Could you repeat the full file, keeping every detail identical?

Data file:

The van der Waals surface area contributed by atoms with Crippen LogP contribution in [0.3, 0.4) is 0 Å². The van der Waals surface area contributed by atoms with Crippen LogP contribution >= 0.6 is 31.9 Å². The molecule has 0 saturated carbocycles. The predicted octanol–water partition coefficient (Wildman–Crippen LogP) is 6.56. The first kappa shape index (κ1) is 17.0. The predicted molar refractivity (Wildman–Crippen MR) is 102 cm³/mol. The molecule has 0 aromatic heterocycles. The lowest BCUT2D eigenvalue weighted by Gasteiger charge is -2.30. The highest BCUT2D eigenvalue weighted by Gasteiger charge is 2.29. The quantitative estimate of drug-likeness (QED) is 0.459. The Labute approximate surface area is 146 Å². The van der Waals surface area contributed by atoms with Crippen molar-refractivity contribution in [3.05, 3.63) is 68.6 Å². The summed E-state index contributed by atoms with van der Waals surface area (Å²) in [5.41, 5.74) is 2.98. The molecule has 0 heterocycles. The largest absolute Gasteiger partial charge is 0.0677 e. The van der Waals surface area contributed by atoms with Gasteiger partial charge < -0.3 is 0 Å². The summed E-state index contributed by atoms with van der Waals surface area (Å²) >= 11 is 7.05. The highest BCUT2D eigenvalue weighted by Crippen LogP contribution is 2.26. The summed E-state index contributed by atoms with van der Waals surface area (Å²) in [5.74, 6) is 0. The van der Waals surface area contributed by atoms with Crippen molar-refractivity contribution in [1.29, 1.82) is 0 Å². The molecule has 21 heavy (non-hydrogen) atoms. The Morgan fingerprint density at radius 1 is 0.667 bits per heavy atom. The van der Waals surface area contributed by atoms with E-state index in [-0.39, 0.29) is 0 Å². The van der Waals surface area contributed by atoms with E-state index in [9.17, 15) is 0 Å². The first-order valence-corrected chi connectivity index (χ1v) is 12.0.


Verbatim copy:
The van der Waals surface area contributed by atoms with Crippen LogP contribution in [0.3, 0.4) is 0 Å². The van der Waals surface area contributed by atoms with Crippen LogP contribution >= 0.6 is 31.9 Å². The molecule has 0 saturated carbocycles. The predicted octanol–water partition coefficient (Wildman–Crippen LogP) is 6.56. The first kappa shape index (κ1) is 17.0. The predicted molar refractivity (Wildman–Crippen MR) is 102 cm³/mol. The molecule has 0 aromatic heterocycles. The lowest BCUT2D eigenvalue weighted by Gasteiger charge is -2.30. The highest BCUT2D eigenvalue weighted by Gasteiger charge is 2.29. The quantitative estimate of drug-likeness (QED) is 0.459. The Labute approximate surface area is 146 Å². The van der Waals surface area contributed by atoms with Crippen molar-refractivity contribution in [3.05, 3.63) is 68.6 Å². The summed E-state index contributed by atoms with van der Waals surface area (Å²) in [5.41, 5.74) is 2.98. The molecule has 0 heterocycles. The largest absolute Gasteiger partial charge is 0.0677 e. The van der Waals surface area contributed by atoms with Gasteiger partial charge < -0.3 is 0 Å². The summed E-state index contributed by atoms with van der Waals surface area (Å²) >= 11 is 7.05. The highest BCUT2D eigenvalue weighted by Crippen LogP contribution is 2.26. The summed E-state index contributed by atoms with van der Waals surface area (Å²) in [5.74, 6) is 0. The van der Waals surface area contributed by atoms with Crippen molar-refractivity contribution in [1.29, 1.82) is 0 Å². The molecule has 21 heavy (non-hydrogen) atoms. The Morgan fingerprint density at radius 1 is 0.667 bits per heavy atom. The van der Waals surface area contributed by atoms with E-state index in [-0.39, 0.29) is 0 Å². The van der Waals surface area contributed by atoms with E-state index in [9.17, 15) is 0 Å². The first-order valence-corrected chi connectivity index (χ1v) is 12.0.